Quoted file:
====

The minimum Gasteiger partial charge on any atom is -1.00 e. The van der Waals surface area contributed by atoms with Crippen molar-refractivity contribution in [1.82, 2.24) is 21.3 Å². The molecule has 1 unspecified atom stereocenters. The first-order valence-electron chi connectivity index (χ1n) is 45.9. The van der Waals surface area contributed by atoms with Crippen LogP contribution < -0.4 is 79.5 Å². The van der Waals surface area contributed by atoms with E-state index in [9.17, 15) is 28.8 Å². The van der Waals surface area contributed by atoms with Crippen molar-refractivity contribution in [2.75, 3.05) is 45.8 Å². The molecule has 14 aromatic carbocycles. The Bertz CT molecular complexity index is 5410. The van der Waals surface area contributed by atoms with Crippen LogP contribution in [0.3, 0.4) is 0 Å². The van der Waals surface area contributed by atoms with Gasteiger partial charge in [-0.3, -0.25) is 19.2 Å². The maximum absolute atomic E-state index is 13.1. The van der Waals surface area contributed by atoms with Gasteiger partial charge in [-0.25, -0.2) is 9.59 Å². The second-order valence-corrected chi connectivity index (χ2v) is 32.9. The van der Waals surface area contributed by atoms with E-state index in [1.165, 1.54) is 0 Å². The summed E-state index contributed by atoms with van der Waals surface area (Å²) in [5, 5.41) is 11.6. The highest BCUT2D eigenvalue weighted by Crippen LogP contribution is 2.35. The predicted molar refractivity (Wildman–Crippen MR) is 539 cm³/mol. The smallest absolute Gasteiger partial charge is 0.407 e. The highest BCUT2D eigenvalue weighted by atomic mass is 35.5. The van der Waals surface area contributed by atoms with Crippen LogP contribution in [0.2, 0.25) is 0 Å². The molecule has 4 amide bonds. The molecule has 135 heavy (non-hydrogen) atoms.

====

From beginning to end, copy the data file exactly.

The minimum Gasteiger partial charge on any atom is -1.00 e. The van der Waals surface area contributed by atoms with Crippen molar-refractivity contribution in [1.82, 2.24) is 21.3 Å². The molecule has 1 unspecified atom stereocenters. The first-order valence-electron chi connectivity index (χ1n) is 45.9. The van der Waals surface area contributed by atoms with Crippen LogP contribution < -0.4 is 79.5 Å². The van der Waals surface area contributed by atoms with E-state index in [9.17, 15) is 28.8 Å². The van der Waals surface area contributed by atoms with Crippen molar-refractivity contribution in [2.75, 3.05) is 45.8 Å². The molecule has 14 aromatic carbocycles. The Bertz CT molecular complexity index is 5410. The van der Waals surface area contributed by atoms with Crippen LogP contribution in [0.3, 0.4) is 0 Å². The van der Waals surface area contributed by atoms with Gasteiger partial charge in [-0.3, -0.25) is 19.2 Å². The maximum absolute atomic E-state index is 13.1. The van der Waals surface area contributed by atoms with Gasteiger partial charge in [-0.25, -0.2) is 9.59 Å². The second-order valence-corrected chi connectivity index (χ2v) is 32.9. The van der Waals surface area contributed by atoms with E-state index in [1.165, 1.54) is 0 Å². The summed E-state index contributed by atoms with van der Waals surface area (Å²) in [5, 5.41) is 11.6. The highest BCUT2D eigenvalue weighted by Crippen LogP contribution is 2.35. The predicted molar refractivity (Wildman–Crippen MR) is 539 cm³/mol. The smallest absolute Gasteiger partial charge is 0.407 e. The highest BCUT2D eigenvalue weighted by atomic mass is 35.5. The van der Waals surface area contributed by atoms with Crippen LogP contribution in [0.2, 0.25) is 0 Å². The molecule has 4 amide bonds. The molecule has 135 heavy (non-hydrogen) atoms.